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Nanotechnology is also applied in the food industry

The science of manipulating atoms and molecules at nanoscale is gaining increasing presence in the products we eat. Reducing smells and changing the appearance or improving the texture of dairy products are some of the uses that we find in the industry.

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Published by ConnectAmericas

Nanotechnology has many applications, from odorless textiles and extending shelf life of food products to therapeutic methods against cancer. According to the website NanOpinion, launched by the European Union’s Program for Research and Development, nanotechnology can be defined as “engineering at a very small scale.” A nonometer is one billionth of a meter, or, like comparing the size of an apple to that of planet Earth. Nanotechnology has several applications in different areas including food, agriculture, medicine, information technologies, communications, energy and the environment.

Nanotechnology in food will allow us to enjoy healthier products, resistant to disease and with a longer shelf life

Today nanotechnology is used in the food sector for enhancing food flavor and extending shelf life. El Agro magazine describes how nanotechnology is being used to produce sliced bread with omega-3 from fish, to improve the texture of dairy products such as cheese, and to control the smell of food. It is also being used in processed food to reduce the amount of fat and salt required for production.

Since this technology is relatively new and there is little information available about its side effects, it is viewed with skepticism by part of the population, governments and NGOs. Nanofood detractors argue that it is necessary to conduct more studies in order to confirm the safety of products derived from nanotechnology before they are mass-marketed. In fact, ConsumeR magazine magazine reports that in 2008 the European Commission started studying the possibility of regulating all nanotechnology applications in food for human consumption.    

A BBC article reveals that the strong players of the food industry affirm that they have conducted their own studies and research on the effects and safety of nanoparticles. According to the publication, the Science and Technology Committee of the Chamber of Lords in Great Britain expressed that the lack of dissemination on the results to the general public generates a problem with the reliability and transparency of the food chain.

The future of nanofoods

Nanotechnology in food will allow us to enjoy healthier products, resistant to disease and with a longer shelf life. El Agro provides some example of nanotechnologies that are being developed: sensors to analyze product freshness and to precisely estimate shelf life; instant detection and neutralization of pathogens, additives, pharmaceuticals, toxins, heavy metals and pesticides; and detection of allergens and other anti-nutritional factors.   

Likewise, considerable progress has been made in developing nonocontainers or nanolabels, a manufacturing method using nanotechnologies that enable containers to change color when the food product starts to deteriorate. This will allow withdrawing the product from the distribution chain before it reaches store shelves and final consumers.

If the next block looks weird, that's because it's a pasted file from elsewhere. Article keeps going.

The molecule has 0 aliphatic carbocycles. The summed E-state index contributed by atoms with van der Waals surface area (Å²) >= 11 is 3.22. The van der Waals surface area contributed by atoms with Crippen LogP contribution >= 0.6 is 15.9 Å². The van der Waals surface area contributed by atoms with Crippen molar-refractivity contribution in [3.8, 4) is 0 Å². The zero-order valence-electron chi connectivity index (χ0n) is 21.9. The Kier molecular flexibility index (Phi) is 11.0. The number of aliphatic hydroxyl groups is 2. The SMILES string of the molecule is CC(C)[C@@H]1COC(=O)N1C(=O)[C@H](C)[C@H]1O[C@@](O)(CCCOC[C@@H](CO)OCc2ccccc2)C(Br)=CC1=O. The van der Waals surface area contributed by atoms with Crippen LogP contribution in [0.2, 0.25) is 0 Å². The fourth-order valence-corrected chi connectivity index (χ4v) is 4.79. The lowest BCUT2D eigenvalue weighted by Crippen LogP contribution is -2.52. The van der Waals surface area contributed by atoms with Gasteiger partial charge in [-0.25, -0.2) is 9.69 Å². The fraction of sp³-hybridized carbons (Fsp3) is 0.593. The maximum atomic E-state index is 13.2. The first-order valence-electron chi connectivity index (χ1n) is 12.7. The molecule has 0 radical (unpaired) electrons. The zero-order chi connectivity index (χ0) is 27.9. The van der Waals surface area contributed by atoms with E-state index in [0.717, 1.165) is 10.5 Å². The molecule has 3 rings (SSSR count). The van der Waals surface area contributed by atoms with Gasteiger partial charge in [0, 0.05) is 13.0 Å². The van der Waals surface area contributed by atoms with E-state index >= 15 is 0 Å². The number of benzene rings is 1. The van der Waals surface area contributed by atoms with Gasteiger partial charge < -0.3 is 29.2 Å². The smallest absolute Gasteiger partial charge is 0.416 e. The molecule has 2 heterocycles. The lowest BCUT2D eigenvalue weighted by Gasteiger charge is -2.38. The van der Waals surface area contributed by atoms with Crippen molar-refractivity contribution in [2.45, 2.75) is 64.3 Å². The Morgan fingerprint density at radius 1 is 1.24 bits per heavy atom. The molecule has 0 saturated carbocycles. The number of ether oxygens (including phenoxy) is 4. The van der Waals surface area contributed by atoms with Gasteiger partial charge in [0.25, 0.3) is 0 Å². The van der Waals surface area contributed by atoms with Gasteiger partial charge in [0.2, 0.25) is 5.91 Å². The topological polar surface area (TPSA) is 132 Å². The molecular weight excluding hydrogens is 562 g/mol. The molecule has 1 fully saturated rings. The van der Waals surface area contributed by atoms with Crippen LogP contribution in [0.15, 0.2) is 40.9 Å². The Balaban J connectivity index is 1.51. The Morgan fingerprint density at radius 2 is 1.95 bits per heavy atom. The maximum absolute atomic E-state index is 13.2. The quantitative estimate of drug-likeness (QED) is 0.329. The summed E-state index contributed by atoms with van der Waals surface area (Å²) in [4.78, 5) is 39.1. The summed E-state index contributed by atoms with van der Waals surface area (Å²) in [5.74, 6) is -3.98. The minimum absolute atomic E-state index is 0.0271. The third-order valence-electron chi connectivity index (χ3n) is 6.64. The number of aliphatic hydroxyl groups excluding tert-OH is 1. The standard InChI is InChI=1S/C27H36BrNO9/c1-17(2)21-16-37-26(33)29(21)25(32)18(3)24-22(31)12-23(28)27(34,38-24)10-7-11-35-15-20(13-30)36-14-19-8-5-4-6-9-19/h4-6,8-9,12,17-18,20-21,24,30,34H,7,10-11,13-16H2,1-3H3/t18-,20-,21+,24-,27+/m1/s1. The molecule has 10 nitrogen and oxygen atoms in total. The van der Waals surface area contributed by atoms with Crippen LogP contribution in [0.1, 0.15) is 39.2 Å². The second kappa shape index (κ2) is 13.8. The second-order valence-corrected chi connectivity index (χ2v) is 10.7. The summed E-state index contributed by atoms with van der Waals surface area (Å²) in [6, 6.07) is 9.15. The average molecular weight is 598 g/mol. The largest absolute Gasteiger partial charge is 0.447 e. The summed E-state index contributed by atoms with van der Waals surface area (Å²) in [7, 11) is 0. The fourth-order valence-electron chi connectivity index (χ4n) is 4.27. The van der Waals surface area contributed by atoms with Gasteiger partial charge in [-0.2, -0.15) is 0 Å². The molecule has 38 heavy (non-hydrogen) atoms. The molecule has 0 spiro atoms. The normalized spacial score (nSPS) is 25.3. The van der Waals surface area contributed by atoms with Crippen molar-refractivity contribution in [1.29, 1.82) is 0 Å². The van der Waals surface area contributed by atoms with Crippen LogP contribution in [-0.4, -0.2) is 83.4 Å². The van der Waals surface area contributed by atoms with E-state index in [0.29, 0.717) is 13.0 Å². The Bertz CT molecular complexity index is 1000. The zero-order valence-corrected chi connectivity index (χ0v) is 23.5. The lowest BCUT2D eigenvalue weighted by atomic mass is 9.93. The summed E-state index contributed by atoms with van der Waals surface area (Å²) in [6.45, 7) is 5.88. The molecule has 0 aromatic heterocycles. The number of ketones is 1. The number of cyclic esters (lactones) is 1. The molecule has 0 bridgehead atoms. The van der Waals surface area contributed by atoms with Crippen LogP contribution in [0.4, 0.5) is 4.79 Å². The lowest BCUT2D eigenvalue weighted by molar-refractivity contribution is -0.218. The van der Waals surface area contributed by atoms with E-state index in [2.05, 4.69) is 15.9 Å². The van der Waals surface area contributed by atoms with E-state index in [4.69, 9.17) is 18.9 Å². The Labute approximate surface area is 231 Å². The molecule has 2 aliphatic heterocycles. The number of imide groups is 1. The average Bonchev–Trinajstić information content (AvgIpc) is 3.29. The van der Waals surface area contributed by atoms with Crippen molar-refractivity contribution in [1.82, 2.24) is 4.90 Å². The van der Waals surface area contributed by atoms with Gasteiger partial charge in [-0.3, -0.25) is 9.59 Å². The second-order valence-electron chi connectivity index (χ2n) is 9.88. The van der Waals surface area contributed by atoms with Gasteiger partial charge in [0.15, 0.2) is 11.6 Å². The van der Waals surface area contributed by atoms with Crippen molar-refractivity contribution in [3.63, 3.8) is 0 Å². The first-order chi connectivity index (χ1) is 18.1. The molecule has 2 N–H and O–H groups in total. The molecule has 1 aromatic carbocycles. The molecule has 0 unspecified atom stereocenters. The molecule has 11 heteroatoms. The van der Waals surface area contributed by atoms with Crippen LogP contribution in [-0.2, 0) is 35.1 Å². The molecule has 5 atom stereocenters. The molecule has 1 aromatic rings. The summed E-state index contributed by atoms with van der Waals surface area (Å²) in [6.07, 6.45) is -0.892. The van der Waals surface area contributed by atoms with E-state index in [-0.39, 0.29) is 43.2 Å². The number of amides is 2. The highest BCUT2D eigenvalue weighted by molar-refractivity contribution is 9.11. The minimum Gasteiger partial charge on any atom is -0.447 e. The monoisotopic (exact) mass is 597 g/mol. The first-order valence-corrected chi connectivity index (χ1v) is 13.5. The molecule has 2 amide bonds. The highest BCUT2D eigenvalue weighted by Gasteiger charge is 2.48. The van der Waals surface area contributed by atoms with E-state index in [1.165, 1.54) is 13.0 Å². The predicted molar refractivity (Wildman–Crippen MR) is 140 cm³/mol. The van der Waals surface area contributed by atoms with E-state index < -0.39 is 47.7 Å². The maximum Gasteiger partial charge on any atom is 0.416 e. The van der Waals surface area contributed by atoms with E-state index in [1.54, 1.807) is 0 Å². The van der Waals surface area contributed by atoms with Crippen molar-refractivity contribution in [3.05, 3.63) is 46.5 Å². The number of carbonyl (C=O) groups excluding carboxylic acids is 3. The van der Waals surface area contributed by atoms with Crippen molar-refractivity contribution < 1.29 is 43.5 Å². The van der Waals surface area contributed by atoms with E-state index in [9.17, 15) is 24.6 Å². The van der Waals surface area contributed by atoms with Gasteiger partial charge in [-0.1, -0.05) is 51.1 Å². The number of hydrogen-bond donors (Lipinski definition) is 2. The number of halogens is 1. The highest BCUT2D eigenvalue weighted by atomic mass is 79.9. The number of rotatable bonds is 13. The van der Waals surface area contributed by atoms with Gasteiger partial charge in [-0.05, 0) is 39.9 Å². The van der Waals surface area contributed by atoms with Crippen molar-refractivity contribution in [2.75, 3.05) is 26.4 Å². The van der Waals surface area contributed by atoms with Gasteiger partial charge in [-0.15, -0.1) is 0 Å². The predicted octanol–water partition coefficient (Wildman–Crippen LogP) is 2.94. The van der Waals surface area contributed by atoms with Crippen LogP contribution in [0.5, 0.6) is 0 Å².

El Agro states that University of Rutgers experts in the United States are using nanotechnology to create food with medicinal properties, called nutraceuticals. The term originates from the combination of the words nutrition and pharmaceuticals. The advantage of nutraceutical foods is that they can be customized to the genetic and nutritional profile of each individual, releasing the appropriate molecules and withholding others. 

Development in Latin America

There are several nanotechnology research initiatives in the region. In Mexico, the Technology and Design Research and Assistance Center of the State of Jalisco (CIATEJ, from its acronym in Spanish) is pioneering the development of nanotechnologies applied to food. El Informador reveals that the objective of CIATEJ is to preserve the beneficial properties of food and strengthen them to increase the market value.  

For example, blueberries – a strategic crop extensively produced in Jalisco- is marketed and exported without added value. CIATEJ seeks to increase its value through nanotechnologies that will allow manipulating and strengthening beneficial properties such as antioxidants. Producers are expected to incorporate these new technologies through research and training. 

Argentina is developing a NanoPymes program focusing on four sectors: metalmechanics, agrifood, health and electronics. Its objective is to summon all small and medium-sized enterprises that are interested in incorporating nanotechnologies to improve productivity and competitiveness. 

The initiative focuses on promoting cooperation between the academic and business sector, facilitating the transfer of technology through productive financing, training and workshops. It is run by the Ministry of Science, Technology and Productive Innovation and is financed by the European Union and the Republic of Argentina with a total budget of 19,600,000 Euros.

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